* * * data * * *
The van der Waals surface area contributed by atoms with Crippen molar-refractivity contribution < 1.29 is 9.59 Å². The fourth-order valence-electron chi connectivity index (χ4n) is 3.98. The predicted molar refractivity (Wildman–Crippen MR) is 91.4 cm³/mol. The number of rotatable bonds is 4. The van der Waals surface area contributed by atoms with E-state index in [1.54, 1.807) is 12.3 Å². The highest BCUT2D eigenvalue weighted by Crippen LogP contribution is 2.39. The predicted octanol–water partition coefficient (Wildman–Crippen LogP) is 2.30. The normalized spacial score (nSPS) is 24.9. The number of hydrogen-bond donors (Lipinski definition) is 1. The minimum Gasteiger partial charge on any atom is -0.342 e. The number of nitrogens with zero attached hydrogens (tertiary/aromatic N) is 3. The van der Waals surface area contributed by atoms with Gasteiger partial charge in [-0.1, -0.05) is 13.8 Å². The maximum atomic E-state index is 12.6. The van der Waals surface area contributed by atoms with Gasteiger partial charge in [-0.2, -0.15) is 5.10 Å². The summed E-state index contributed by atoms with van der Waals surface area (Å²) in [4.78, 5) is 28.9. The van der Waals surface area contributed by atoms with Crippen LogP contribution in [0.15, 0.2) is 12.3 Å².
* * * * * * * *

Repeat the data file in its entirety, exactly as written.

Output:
The van der Waals surface area contributed by atoms with Crippen molar-refractivity contribution < 1.29 is 9.59 Å². The fourth-order valence-electron chi connectivity index (χ4n) is 3.98. The predicted molar refractivity (Wildman–Crippen MR) is 91.4 cm³/mol. The number of rotatable bonds is 4. The van der Waals surface area contributed by atoms with E-state index in [1.54, 1.807) is 12.3 Å². The highest BCUT2D eigenvalue weighted by Crippen LogP contribution is 2.39. The predicted octanol–water partition coefficient (Wildman–Crippen LogP) is 2.30. The normalized spacial score (nSPS) is 24.9. The number of hydrogen-bond donors (Lipinski definition) is 1. The minimum Gasteiger partial charge on any atom is -0.342 e. The number of nitrogens with zero attached hydrogens (tertiary/aromatic N) is 3. The van der Waals surface area contributed by atoms with Gasteiger partial charge in [-0.1, -0.05) is 13.8 Å². The maximum atomic E-state index is 12.6. The van der Waals surface area contributed by atoms with Gasteiger partial charge in [-0.2, -0.15) is 5.10 Å². The summed E-state index contributed by atoms with van der Waals surface area (Å²) in [4.78, 5) is 28.9. The van der Waals surface area contributed by atoms with Crippen LogP contribution in [0.15, 0.2) is 12.3 Å².